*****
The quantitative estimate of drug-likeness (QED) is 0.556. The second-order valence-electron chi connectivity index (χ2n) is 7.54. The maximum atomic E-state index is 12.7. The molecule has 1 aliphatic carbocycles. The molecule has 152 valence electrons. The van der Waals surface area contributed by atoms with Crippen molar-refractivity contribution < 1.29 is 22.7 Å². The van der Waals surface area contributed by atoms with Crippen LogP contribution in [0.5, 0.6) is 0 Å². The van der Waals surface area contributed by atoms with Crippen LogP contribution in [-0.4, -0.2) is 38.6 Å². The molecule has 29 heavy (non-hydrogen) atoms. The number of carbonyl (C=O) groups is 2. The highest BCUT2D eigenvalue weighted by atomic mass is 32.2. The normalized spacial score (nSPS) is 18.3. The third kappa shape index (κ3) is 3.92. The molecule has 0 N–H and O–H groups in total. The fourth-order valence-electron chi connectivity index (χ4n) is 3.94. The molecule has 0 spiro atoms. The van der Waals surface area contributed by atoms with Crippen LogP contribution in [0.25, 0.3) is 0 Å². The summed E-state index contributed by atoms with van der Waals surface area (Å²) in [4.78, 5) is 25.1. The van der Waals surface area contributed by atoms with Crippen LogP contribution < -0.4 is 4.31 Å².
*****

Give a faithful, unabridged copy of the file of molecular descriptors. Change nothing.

The quantitative estimate of drug-likeness (QED) is 0.556. The second-order valence-electron chi connectivity index (χ2n) is 7.54. The maximum atomic E-state index is 12.7. The molecule has 1 aliphatic carbocycles. The molecule has 152 valence electrons. The van der Waals surface area contributed by atoms with Crippen molar-refractivity contribution < 1.29 is 22.7 Å². The van der Waals surface area contributed by atoms with Crippen LogP contribution in [0.5, 0.6) is 0 Å². The van der Waals surface area contributed by atoms with Crippen LogP contribution in [-0.4, -0.2) is 38.6 Å². The molecule has 29 heavy (non-hydrogen) atoms. The number of carbonyl (C=O) groups is 2. The highest BCUT2D eigenvalue weighted by atomic mass is 32.2. The normalized spacial score (nSPS) is 18.3. The third kappa shape index (κ3) is 3.92. The molecule has 0 N–H and O–H groups in total. The fourth-order valence-electron chi connectivity index (χ4n) is 3.94. The molecule has 0 spiro atoms. The van der Waals surface area contributed by atoms with Crippen LogP contribution in [0.25, 0.3) is 0 Å². The summed E-state index contributed by atoms with van der Waals surface area (Å²) in [4.78, 5) is 25.1. The van der Waals surface area contributed by atoms with Crippen LogP contribution < -0.4 is 4.31 Å².